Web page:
The following story originally appeared in Driven, a new sister publication to
Concentrate that covers metro Detroit's mobility industry.
David Agnew and a team at MOBIS
are working to disrupt your sleep. But only if you're sleeping behind the wheel of a car.
Agnew and his engineers, robotics, communications, and safety experts are hard at work tackling Level 4
autonomous vehicle functioning at the Plymouth Tier 1 supplier. Set by engineering organization SAE International
, Level 4 is an industry standard that indicates a high level of autonomy in all driving tasks.
This is not the slick "look Ma, no hands" driving experience. Instead, they're developing the Departed Driver Rescue and Exit Maneuver, or DDREM, a system that detects when a driver has fallen asleep, then simply assumes control of the vehicle and pulls safely out of traffic.
In the last month, one in 25 drivers reported falling asleep behind the wheel, and as many as 6,000 fatal accidents
are caused by sleeping drivers each year.
"We are doing Level 4 only as a safety system. It's in the car, but always in the background. It's a simple concept that has not been done yet," says Agnew, who directs advanced engineering for MOBIS. DDREM, as a safety mechanism, adheres to less stringent performance standards than full Level 4 autonomous driving.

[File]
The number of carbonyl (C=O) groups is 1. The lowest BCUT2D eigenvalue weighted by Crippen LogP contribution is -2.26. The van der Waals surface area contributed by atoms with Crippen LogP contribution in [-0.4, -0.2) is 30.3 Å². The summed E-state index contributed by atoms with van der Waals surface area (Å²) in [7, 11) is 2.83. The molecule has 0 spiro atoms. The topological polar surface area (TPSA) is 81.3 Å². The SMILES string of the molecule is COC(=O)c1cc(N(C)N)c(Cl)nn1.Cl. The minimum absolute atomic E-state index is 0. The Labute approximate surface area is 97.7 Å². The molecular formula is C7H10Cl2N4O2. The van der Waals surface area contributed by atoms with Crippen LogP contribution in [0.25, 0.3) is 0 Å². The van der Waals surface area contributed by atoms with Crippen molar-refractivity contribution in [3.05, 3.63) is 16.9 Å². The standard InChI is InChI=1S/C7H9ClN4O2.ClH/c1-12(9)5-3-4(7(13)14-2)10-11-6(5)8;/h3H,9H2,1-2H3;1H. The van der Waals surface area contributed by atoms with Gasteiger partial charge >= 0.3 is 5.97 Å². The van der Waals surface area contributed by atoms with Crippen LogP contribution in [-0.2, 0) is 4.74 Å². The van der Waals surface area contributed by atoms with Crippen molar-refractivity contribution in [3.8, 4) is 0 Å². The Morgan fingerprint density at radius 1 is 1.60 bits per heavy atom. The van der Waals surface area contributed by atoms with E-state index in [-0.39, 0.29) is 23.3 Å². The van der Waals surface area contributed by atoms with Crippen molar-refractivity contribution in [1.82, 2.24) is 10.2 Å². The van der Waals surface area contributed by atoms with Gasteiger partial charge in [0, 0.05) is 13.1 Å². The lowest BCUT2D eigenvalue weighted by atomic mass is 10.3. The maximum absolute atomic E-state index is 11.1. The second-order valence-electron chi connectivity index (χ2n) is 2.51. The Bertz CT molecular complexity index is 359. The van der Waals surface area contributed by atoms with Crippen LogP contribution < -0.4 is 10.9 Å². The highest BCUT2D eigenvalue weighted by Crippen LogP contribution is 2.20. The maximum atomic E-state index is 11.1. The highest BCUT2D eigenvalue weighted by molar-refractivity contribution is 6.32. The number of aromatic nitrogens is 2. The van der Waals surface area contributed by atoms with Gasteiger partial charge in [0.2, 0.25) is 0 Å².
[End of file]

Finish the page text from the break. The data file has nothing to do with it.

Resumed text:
Connected and autonomous vehicle development, or mobility, is growing so rapidly that experts compare it to a rocket being built midflight. Finding the talent to develop it, however, can be a challenge.
Michigan universities, colleges, and even K-12 programs are working with mobility leaders to build a talent pipeline to grow and scale the autonomous, connected, shared, and electric vehicle sector and its surrounding infrastructure.
Engineers … and much more
Surveyed employers report an insufficient pipeline of qualified workers as their greatest hiring challenge, according to the 2017 Connected Mobility Skills Needs Assessment
conducted by Oakland County and the Michigan Talent Investment Agency
. The simplest answer is to train engineers at our world-class colleges and universities, just as we always have.
Adding more computer, electrical, and mechanical engineers to the workforce is a start, but mobility, from a holistic sense, will impact every sector, requiring a fundamental shift in educating the future workforce, according to Dr. Robert McMahan, president at Kettering University in Flint. In addition to sparking new jobs to address the specific challenges of connected and autonomous vehicles, the sector will require skilled talent to develop and analyze mobility-centered business models, environmental factors, human-machine interface capabilities, in-vehicle operating systems, and much more. Successful candidates will have broad, deep, multidisciplinary skills.
"Mobility is one of the most exciting things to happen in engineering in a very long time," says McMahan. "The basis of technology is changing, and changing rapidly, and that's exciting. The true answer is almost everything will be impacted."